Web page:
First, I figured I would take the input number, loop through all numbers up to it, and add any prime number to a List. What resulted was something like below:

`import java.util.ArrayList;`

import java.util.List;

public class BadPrimer {

/*

* Generic prime number check

*/

public boolean isPrime(int number)

{

if (number == 1)

return false;

for (int x = 2; x < number; x++)

{

if ((number % x) == 0)

{

return false;

}

}

return true;

}

/**

* Find all prime numbers before number

* @param number

* @return

*/

public List findAllPrimes(int number)

{

List l = new ArrayList();

for (int x = 2; x <= number; x++)

{

if (isPrime(x))

{

l.add(x);

}

}

return l;

}

public static void main(String[] args) {

BadPrimer p = new BadPrimer();

List l = p.findAllPrimes(8000000);

for (java.util.Iterator i = l.iterator(); i.hasNext();)

{

Integer number = (Integer)i.next();

System.out.println(number);

}

}

}

Needless to say, that was not quite up to task. Worked great on small numbers, but for numbers in the area of 8,000,000 or so, it was just horrendously bad. So, back to the drawing board. My next thought was, why not generate the list of primes beforehand. But generating the list took just as long, and wasn’t very efficient. There are things I could have done to speed things up, but the bottom line was this just wasn’t efficient enough.

So I had to hit the books a little and find some of those really old school math algorithms that weird Greeks came up with thousands of years ago to do large calculations without the aid of computers. What I came up with was the Sieve of Eratosthenes, a way of taking a set of numbers in a list, and eliminating numbers that aren’t prime numbers, really quickly. So, with pre-generating a list of Prime numbers using the found algorithm, my next attempt looked like this:

`import java.util.Arrays;`

public class BadPrimer {

public int [] primeArray;

/**

* using the sieve of Eratosthenes algorithm, quite cool actually

*/

public void buildPrimeSet()

{

int MAX_SIZE = 10000000;

//create a boolean array and set all elements to true

boolean [] numArray = new boolean[MAX_SIZE];

Arrays.fill(numArray, true);

//we already know 0 and 1 are not prime numbers, so ignore them

numArray[0] = false;

numArray[1] = false;

//x will be out driving prime loop, y will be the elimination loop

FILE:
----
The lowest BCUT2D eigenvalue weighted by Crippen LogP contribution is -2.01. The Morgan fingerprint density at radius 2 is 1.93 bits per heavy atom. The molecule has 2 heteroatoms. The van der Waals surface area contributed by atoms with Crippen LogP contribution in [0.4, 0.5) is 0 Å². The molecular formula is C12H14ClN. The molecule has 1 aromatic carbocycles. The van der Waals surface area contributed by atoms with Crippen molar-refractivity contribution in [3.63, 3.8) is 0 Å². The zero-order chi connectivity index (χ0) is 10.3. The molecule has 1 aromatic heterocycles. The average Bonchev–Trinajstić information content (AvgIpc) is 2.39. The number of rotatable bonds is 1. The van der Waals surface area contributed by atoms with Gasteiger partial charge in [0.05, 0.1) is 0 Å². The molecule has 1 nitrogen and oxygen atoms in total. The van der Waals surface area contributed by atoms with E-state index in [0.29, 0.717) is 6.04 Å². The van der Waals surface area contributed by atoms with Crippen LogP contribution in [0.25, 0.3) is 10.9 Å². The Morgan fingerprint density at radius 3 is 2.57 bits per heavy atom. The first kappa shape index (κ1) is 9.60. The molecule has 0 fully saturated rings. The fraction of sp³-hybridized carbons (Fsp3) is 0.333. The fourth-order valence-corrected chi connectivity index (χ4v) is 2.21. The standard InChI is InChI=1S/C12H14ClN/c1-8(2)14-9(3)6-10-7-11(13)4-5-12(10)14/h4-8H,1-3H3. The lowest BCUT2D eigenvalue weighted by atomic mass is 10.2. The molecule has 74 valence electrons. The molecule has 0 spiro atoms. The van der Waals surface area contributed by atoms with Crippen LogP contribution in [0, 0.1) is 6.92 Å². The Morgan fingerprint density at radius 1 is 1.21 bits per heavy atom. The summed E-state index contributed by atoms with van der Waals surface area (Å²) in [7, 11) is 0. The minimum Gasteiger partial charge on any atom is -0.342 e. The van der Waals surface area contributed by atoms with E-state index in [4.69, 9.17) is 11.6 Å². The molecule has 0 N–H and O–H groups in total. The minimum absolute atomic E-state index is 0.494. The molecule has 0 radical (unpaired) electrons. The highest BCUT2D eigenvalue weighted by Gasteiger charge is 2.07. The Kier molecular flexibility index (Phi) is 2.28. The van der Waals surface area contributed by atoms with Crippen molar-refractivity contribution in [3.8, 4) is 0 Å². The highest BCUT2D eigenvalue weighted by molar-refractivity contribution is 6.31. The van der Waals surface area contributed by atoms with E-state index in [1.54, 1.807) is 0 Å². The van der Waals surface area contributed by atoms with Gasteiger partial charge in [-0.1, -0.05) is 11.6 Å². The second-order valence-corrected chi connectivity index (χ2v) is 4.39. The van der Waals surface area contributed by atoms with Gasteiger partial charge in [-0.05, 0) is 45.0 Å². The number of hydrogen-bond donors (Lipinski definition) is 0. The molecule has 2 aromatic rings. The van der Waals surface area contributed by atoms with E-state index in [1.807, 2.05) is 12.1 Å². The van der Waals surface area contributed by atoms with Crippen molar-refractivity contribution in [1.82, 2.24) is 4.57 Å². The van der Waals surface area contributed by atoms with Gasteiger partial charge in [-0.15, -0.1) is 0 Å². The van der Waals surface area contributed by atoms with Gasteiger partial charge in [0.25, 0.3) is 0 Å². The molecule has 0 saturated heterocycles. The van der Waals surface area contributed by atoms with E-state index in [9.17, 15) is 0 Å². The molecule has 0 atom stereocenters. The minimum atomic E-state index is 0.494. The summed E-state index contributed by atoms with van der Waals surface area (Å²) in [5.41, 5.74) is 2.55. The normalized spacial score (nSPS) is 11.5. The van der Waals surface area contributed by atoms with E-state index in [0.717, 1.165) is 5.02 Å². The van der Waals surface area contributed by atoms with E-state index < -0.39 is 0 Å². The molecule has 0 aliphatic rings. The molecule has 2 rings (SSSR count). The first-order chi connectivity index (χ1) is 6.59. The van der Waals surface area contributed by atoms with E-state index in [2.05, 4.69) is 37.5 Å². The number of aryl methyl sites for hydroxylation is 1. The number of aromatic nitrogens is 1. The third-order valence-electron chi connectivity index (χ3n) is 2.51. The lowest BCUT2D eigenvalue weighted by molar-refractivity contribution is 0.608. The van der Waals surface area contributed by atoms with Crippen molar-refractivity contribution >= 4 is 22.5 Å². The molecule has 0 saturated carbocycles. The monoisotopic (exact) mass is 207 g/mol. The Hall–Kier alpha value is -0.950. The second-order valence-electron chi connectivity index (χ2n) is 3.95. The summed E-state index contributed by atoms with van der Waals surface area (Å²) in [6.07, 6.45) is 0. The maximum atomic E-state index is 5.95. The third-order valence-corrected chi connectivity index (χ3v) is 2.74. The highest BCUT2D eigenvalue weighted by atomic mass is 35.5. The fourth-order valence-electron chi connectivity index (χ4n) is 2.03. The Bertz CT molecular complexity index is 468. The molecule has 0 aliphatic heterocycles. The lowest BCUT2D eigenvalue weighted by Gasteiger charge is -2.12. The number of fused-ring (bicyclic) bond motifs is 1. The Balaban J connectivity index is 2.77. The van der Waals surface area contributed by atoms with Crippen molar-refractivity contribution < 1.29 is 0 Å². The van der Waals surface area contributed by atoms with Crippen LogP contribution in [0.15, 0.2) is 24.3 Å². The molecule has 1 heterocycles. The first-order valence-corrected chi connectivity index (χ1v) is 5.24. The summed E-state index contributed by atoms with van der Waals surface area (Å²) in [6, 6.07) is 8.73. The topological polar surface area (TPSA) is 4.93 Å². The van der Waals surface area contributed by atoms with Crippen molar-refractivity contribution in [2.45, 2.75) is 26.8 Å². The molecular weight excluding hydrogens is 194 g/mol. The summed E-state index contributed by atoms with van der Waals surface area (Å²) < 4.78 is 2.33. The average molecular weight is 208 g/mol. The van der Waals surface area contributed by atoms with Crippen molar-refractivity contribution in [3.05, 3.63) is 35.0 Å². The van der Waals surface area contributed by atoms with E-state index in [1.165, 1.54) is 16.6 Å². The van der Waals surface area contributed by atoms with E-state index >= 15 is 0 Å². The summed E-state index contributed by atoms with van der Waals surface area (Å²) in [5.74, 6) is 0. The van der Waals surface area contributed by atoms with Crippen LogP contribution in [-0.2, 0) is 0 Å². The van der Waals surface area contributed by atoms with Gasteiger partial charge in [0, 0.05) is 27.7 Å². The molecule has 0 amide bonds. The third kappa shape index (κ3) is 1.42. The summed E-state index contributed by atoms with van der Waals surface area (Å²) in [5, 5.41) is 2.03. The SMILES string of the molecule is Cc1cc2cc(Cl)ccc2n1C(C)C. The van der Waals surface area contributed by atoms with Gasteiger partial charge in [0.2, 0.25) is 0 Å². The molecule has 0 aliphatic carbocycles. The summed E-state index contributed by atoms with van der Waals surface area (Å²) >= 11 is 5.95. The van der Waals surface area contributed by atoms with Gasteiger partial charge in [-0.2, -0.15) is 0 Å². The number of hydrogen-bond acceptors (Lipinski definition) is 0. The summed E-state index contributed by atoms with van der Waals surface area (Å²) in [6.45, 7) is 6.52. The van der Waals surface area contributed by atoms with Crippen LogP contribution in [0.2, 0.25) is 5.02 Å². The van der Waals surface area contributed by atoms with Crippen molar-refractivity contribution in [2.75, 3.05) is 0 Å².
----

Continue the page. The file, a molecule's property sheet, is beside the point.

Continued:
for (int x = 2; x < MAX_SIZE; x++)

{

//if x is still true, it is a prime, and we need to keep it

if (numArray[x])

{

//advance our inner loop, starting at twice the current position of x, and start dividing

//If you use y++ as the counter advance, the generation takes to long

for (int y = (x * 2); y < MAX_SIZE; y += x)

{

//if y is already false, dont bother setting

if (numArray[y])

{

numArray[y] = false;

}

}

}

}

int totalCount = 0;

//find the total number of primes

//this could be done in the above loop, but for logic

//illistration, I kept it here

for (int x = 2; x < MAX_SIZE; x++)

{

if (numArray[x])

{

totalCount++;

}

}

//create our array based on the number of primes

//and populate the array with the prime numbers

//Note: there are better ways of doing this, such as adding

//the prime numbers in the above loop when they are found, but

//I did it this way for logic reason, not efficiency

primeArray = new int[totalCount];

int pos = 0; //a position counter

for (int x = 2; x < MAX_SIZE; x++)

{

if (numArray[x])

{

primeArray[pos] = x;

pos++;

}

}

}

/**

* Find all prime numbers before number

* @param number

* @return

*/

public int findAllPrimes(int number)

{

//using x as our arary position

//go through the list until the value in our

//array is greater than the number used. We now have the cut off position

//to mark all prime numbers lower than our current number

int x = 0;

while (primeArray[x] <= number)

{

x++;

}

return x;

}

public static void main(String[] args) {

BadPrimer p = new BadPrimer();

p.buildPrimeSet();

int primeCutOff = p.findAllPrimes(31337);

for (int x = 0; x < primeCutOff; x++)

{

System.out.println(p.primeArray[x]);

}

}

}

I saved you a lot of the iterations I went through. The final chunk above was after learning quite a few things. First, working with primitives is much faster than working with objects. I abandoned the idea of using a List of integers and instead went with an Array of integers. This made a large improvement in performance since I didn’t have to do any conversions of object types, and I found out the hard way that Java will take int from a List and convert them to Integer objects. The second biggest thing was eliminating unnecessary iterations in my loops. At first, I was going through the inner loop in buildPrimeSet() using y++ instead of y+=x. This wasted a lot of iterations since the most a number divided by something else will do is halve it (integer wise). So if x was 50, it didn’t make sense to test 51 – 99 since they aren’t valid multiples of X, and that kind of defeats the purpose of the Sieve of Eratosthenes algorithm, which states to eliminate numbers that are multiples of the current prime.

So, the end result, what took hours to run before gets run in a matter of milliseconds now. Valuable lesson... I might need to brush up on some of my algorithm development skills. Regardless, this took care of the first part of the calculation in finding all the prime numbers for the requested number, the remaining parts will remain a mystery so I don’t give away the answer to the challenge.